GCAC: Is your work currently being exhibited? If so, where?
KMM: No current exhibitions, just currently working for no particular exhibit in mind. I had work in two separate exhibits at La Luz De Jesus Gallery in Los Angeles this year, and I will share a piece with the Por Vida V event here in Columbus in October (www.porvida614.com). Right now, I'm enjoying the peace of working out the new and private series, and hopefully opportunity comes knocking around the wrap up.
GCAC: What is your background and does it play a prominent role in your artwork?
KMM: I'm not quite sure what you mean by this. I have a religious, ethnic, criminal, and academic background to name a few. Born and raised Catholic but ousted by my belief in freedom of choice (among a great many other things). My ethnic make-up is German, Irish, Czechoslovakian, Jamaican, Cherokee Indian, and most recently discovered, French. I have a second degree misdemeanor on my record for climbing a tree that didn't want to be climbed and probably more than a few speeding tickets. I was awarded a full scholarship to CCAD but lasted three months when I realized I had to report for duty on a self-imposed secret spy mission across the U.S. with a variety pack of stinking squatters for nearly two years. I am self taught. All of these aforementioned background details sum up a little about my character. I'm somewhat delusional, but romantic and at times a danger to myself. Art was present with each and every adventure at one way or another.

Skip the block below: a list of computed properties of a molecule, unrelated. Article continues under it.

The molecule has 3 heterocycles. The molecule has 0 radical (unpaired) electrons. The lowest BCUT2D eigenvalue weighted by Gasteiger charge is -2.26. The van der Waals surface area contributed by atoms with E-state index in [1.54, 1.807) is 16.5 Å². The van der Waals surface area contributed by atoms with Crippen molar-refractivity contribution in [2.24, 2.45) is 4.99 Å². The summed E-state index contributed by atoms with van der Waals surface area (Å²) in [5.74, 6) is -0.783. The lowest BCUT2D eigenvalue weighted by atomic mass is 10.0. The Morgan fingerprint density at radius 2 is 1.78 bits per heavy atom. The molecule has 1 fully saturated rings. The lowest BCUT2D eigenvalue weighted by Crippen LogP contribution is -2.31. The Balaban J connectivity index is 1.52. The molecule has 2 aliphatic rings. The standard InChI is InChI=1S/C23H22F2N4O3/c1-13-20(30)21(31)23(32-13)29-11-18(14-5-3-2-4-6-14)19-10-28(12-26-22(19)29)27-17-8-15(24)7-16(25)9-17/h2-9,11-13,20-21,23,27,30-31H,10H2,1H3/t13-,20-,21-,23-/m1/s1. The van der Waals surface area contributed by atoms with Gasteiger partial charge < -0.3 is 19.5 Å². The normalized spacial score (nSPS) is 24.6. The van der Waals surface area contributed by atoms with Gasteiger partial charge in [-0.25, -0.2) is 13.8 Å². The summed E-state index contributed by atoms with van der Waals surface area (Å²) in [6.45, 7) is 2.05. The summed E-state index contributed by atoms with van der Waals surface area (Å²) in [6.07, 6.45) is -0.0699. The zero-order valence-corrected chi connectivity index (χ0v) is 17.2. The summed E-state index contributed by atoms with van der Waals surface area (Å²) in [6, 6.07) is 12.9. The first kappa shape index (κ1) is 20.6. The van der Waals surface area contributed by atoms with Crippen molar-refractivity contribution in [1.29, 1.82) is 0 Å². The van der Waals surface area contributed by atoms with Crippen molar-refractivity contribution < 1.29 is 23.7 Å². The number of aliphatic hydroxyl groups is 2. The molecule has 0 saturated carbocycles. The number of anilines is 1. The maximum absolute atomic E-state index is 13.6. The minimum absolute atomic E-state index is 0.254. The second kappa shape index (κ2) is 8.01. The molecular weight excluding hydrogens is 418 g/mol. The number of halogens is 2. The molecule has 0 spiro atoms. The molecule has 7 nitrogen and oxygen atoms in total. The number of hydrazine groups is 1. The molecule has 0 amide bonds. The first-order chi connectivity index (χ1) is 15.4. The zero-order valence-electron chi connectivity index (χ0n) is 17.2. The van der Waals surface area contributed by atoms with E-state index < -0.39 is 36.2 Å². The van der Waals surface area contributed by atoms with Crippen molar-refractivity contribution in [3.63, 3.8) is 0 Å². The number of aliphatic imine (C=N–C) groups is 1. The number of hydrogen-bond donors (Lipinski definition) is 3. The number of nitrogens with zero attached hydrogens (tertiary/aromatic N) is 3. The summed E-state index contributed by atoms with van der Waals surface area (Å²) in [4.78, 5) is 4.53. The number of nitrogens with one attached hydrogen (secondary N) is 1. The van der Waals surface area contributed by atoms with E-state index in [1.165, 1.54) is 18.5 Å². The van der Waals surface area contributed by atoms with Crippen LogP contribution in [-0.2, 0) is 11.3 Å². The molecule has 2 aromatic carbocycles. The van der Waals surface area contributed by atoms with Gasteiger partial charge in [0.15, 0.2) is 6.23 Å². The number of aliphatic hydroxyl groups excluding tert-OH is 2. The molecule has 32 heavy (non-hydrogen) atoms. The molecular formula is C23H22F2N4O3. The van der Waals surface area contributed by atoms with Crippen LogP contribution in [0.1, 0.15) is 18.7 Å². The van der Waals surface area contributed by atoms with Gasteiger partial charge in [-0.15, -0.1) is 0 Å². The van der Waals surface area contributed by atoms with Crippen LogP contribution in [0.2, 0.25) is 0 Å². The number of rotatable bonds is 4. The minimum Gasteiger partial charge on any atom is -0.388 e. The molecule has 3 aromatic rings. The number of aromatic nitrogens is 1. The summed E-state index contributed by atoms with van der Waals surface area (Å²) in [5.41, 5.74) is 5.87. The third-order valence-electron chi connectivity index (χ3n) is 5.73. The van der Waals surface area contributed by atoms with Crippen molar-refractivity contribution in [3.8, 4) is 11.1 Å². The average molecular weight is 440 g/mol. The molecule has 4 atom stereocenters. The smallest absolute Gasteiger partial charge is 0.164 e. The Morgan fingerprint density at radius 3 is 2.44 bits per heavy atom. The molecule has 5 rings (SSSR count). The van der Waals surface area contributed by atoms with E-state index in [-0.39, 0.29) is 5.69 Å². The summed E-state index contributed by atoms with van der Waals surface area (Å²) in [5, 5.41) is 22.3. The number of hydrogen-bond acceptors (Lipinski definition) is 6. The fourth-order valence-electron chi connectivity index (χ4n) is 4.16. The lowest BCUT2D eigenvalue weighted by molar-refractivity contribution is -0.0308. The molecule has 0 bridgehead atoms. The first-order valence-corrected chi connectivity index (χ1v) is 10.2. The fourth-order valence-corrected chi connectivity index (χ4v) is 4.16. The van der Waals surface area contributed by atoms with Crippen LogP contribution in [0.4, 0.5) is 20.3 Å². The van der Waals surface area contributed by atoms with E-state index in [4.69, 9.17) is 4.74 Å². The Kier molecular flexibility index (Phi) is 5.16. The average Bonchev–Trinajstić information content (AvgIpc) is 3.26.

GCAC: Name Three artists you would like to be compared to.
KMM: I would not like to be compared to anyone. That's not to say I believe I am that unique, but that I have not once followed the work of one person to a point that it could be evidenced in my art. Other people might think they could compare my work to others, but that might suggest that I even follow the work of the person/people that they think I might be trying to emulate. The only artist I have ever truly followed is Wassily Kandinsky and it's QUITE obvious that my work is nothing like his. I have always been in love with his ability to reach a visually compelling composition that reeks of his struggles or celebrations. I feel pain, anger, tragedy, and optimism when I study his paintings. He could not have planned his compositions or been overly methodical in any way, but instead all sensory and self guided by his own truths. That's powerful in a work of art, piece of music, or performance and it's exactly where the influence lies. I believe the effect is by default, and honest work is unmistakable. So my greatest influence is Kandinsky because his work exhibits conviction without the constraints of conventional methodology.
GCAC: If you could have any super power, what would it be and why?
KMM: I'd be a time traveling, teleporting, multi (as in every) lingual, memory erasing badass with the indestructible body-shape and wit of Mae West. Does that really need any explanation?
Top: In God We Trust, Rosary made of American currency grouped together by the last 5 decades. *For Selective Superstition, Mahan Gallery, 2008 Photo by Greg Holston
Bottom: Homage to the Unknown Soldier, Acrylic on board. Based on a facial reconstruction of a "mystery woman" by the evidence of how she lived as told by her bones. She was one of the first settlers of the Chesapeake colonies. *Most recent piece, made for Por Vida V. Photo by Kat Marie Moya